But! Belief shouldn't be the goal itself. In such form, it becomes dangerous.

    Fosdick
  • personperson Don't believe everything you think the liminal space Veteran

    So yes, we shouldn't rest on our beliefs but should continually test and examine them.

    I used to take a daily multivitamin believing it was helpful, then the studies came out saying they don't do anything, so I stopped spending my money.

    Fish oil is good for you so I bought fish oil capsules, then the studies came out saying in capsule form there isn't any benefit. I bought a bunch right before I found out, but I won't be buying any more.

    While it wasn't harmful to my health I spent money that could have been spent elsewhere. So maybe its better to not believe in claims until they are proven?

    But what if I was a smoker in the 50s and I believed the early claims about the harmful effects before it was actually proven? Waiting for scientific consensus until acting on a belief would have been the wrong choice in that situation.

    The question is how to sort out truth claims. There is so much information out there now that claim all kinds of things, often contradictory, that its hard to figure it out. I try to watch out for bias, if a claim only presents arguments and examples from its side then I make sure to get other sources.

    Some sort of combination of continual skepticism and openness seems to be in order.

  • lobsterlobster Veteran

    @Kerome said:
    Interestingly, Osho often taught the need to think for yourself, to be intelligent and not follow the crowd blindly. Although the scandals around his Oregon time have gotten a lot of publicity, I do think that the net balance of his teachings and legacy is a positive one...

    Really? ... this is the Oregon publicity ...
    http://www.nydailynews.com/news/justice-story/guru-poison-bioterrorrists-spread-salmonella-oregon-article-1.1373864

    Perhaps Bhagawan/Osho's addiction to Nitrous oxide, the enforced rape of women (to help them let go of their hang ups) is part of the positive legacy?

    How can I put this politely ... time to move on ... but just in case ...
    http://www.enlightened-spirituality.org/rajneesh.html

  • Interesting article emphasizing experience as more relevant to reality than belief due to its unreliability as, well, basically an illusion.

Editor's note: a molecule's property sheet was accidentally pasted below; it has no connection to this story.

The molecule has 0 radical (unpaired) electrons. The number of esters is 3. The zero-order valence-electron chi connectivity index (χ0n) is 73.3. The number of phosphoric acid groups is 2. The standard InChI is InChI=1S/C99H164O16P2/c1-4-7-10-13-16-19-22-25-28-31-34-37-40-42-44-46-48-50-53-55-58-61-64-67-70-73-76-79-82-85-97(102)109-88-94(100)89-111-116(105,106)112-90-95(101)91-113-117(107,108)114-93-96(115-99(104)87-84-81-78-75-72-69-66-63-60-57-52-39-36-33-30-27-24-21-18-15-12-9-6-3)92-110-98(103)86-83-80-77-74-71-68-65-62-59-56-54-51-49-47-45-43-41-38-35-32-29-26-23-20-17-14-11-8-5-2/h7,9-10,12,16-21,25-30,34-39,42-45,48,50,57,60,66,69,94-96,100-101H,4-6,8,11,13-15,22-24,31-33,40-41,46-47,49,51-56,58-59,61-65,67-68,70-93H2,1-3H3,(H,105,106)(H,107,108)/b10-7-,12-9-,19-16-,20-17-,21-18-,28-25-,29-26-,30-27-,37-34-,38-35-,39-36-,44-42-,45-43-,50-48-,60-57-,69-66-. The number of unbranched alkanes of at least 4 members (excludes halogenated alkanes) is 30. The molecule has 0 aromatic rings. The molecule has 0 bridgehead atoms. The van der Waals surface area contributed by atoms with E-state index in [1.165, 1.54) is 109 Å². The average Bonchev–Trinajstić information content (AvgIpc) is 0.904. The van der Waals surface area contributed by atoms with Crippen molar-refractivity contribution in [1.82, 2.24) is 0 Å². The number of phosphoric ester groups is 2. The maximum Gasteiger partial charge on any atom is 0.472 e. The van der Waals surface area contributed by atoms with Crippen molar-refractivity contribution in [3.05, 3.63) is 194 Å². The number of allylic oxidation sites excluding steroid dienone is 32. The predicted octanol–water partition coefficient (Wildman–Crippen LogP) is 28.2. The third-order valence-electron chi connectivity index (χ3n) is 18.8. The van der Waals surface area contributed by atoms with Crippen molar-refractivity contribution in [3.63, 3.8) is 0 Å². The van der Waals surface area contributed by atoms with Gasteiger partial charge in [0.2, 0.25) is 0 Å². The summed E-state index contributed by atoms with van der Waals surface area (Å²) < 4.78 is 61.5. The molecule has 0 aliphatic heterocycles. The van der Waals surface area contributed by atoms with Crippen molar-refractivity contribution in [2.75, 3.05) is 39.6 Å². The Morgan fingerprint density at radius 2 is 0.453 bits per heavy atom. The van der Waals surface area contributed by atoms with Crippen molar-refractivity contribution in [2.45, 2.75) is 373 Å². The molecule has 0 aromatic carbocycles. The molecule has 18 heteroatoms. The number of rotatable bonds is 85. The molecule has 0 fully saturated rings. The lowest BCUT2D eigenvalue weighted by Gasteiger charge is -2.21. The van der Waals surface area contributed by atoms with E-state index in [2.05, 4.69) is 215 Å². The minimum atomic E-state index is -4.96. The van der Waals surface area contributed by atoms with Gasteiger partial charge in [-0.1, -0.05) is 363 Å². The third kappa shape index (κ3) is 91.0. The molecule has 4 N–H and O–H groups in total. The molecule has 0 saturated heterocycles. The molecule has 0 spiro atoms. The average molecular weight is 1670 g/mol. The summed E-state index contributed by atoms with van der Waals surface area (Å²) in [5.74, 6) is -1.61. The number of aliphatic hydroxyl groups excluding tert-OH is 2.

http://www.businessinsider.com/the-evolutionary-argument-against-reality-2016-5

    person
  • personperson Don't believe everything you think the liminal space Veteran

    @IronRabbit said:
    Interesting article emphasizing experience as more relevant to reality than belief due to its unreliability as, well, basically an illusion.

    http://www.businessinsider.com/the-evolutionary-argument-against-reality-2016-5

    Kind of throws a big metaphysical hand grenade into the whole thread. :confounded:

    silver
  • federicafederica Seeker of the clear blue sky... Its better to remain silent and be thought a fool, than to speak out and remove all doubt Moderator

    TL;DR.

    Synopsis? My eyes began to cloud over......

  • personperson Don't believe everything you think the liminal space Veteran

    @federica said:
    TL;DR.

    Synopsis? My eyes began to cloud over......

    From earlier:
    TL;DW version of the OP
    Are we only responsible for our actions or are we also responsible for the beliefs we hold?
    If you hold a false belief and it causes harm most would agree that you are responsible for the harm, but are you also morally responsible for holding a false belief if no harm is caused? The example is believing a decrepit ship is safe to sail and it somehow manages to make its trip safely.

    On the opposite side of the argument, William James thinks an unproven belief is justified if it meets 3 criteria, that it is 'live' or something you can imagine being possible for you to believe, that it is 'forced' in that you can't opt out, and that it is 'momentous' and not trivial.

    Blaise Pascal takes the betting man's stance that its better safe than sorry.

    Soren Kierkegaard says that religious belief can't be obtained through reason or proof, that what makes it great is the trusting leaping nature of it.

  • JeffreyJeffrey Veteran

    This talks about how even when we overturn one belief on review there can be other pieces of that belief that remain. (my recollection as I saw this a while ago).

    The author is interested in philosophy and artificial intelligence (AI) both. In this strictly speaking she is thinking about a Bayes net which is one (of many) set ups for AI at least I gather on recollection.

    It is 9 minutes and here is her text intro bit on youtube:
    Published on Mar 1, 2016

    (ETA: Changed the title, since it was misleading!)
    How is rationality like artificial intelligence? One connection is that both fields are interested in how to handle interdependent beliefs. In this video I explain why your brain is not like an AI, and why that means you end up believing contradictory things

    person
  • personperson Don't believe everything you think the liminal space Veteran

    I like her thinking @Jeffrey, I have to run now but I plan on looking into more of her videos.

    Jeffrey